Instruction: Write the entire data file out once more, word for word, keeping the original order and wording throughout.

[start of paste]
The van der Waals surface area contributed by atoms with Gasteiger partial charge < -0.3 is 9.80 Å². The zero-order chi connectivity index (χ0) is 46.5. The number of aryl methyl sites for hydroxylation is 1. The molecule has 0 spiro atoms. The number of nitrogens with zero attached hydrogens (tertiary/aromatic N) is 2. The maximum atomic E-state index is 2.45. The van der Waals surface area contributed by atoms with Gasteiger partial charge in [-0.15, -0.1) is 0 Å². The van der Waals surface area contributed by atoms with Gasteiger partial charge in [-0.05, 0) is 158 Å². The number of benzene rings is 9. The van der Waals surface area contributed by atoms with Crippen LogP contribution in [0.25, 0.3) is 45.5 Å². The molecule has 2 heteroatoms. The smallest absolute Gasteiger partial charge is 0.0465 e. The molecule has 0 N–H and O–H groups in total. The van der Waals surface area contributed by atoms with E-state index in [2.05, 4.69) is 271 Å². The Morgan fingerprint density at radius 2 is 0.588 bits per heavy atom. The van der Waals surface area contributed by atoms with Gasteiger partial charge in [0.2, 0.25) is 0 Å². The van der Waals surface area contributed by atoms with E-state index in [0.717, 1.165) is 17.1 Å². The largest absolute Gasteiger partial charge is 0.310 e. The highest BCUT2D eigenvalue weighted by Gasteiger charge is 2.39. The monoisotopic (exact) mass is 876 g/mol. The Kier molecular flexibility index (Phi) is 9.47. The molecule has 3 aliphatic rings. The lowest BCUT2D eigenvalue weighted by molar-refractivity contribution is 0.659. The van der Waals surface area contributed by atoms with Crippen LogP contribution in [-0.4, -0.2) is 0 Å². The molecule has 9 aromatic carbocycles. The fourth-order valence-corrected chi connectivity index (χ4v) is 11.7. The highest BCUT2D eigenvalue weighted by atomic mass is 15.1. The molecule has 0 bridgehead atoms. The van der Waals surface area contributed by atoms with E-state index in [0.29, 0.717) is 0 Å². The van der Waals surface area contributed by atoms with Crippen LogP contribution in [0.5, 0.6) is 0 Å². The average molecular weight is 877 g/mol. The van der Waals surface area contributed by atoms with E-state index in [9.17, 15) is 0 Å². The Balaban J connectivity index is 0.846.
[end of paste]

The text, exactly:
The van der Waals surface area contributed by atoms with Gasteiger partial charge < -0.3 is 9.80 Å². The zero-order chi connectivity index (χ0) is 46.5. The number of aryl methyl sites for hydroxylation is 1. The molecule has 0 spiro atoms. The number of nitrogens with zero attached hydrogens (tertiary/aromatic N) is 2. The maximum atomic E-state index is 2.45. The van der Waals surface area contributed by atoms with Gasteiger partial charge in [-0.15, -0.1) is 0 Å². The van der Waals surface area contributed by atoms with Gasteiger partial charge in [-0.05, 0) is 158 Å². The number of benzene rings is 9. The van der Waals surface area contributed by atoms with Crippen LogP contribution in [0.25, 0.3) is 45.5 Å². The molecule has 2 heteroatoms. The smallest absolute Gasteiger partial charge is 0.0465 e. The molecule has 0 N–H and O–H groups in total. The van der Waals surface area contributed by atoms with E-state index in [2.05, 4.69) is 271 Å². The Morgan fingerprint density at radius 2 is 0.588 bits per heavy atom. The van der Waals surface area contributed by atoms with Gasteiger partial charge in [0.2, 0.25) is 0 Å². The van der Waals surface area contributed by atoms with E-state index in [0.717, 1.165) is 17.1 Å². The largest absolute Gasteiger partial charge is 0.310 e. The highest BCUT2D eigenvalue weighted by Gasteiger charge is 2.39. The monoisotopic (exact) mass is 876 g/mol. The Kier molecular flexibility index (Phi) is 9.47. The molecule has 3 aliphatic rings. The lowest BCUT2D eigenvalue weighted by molar-refractivity contribution is 0.659. The van der Waals surface area contributed by atoms with Crippen LogP contribution in [-0.4, -0.2) is 0 Å². The molecule has 9 aromatic carbocycles. The fourth-order valence-corrected chi connectivity index (χ4v) is 11.7. The highest BCUT2D eigenvalue weighted by atomic mass is 15.1. The molecule has 0 bridgehead atoms. The van der Waals surface area contributed by atoms with E-state index in [0.29, 0.717) is 0 Å². The van der Waals surface area contributed by atoms with Crippen LogP contribution in [0.5, 0.6) is 0 Å². The average molecular weight is 877 g/mol. The van der Waals surface area contributed by atoms with E-state index in [9.17, 15) is 0 Å². The Balaban J connectivity index is 0.846.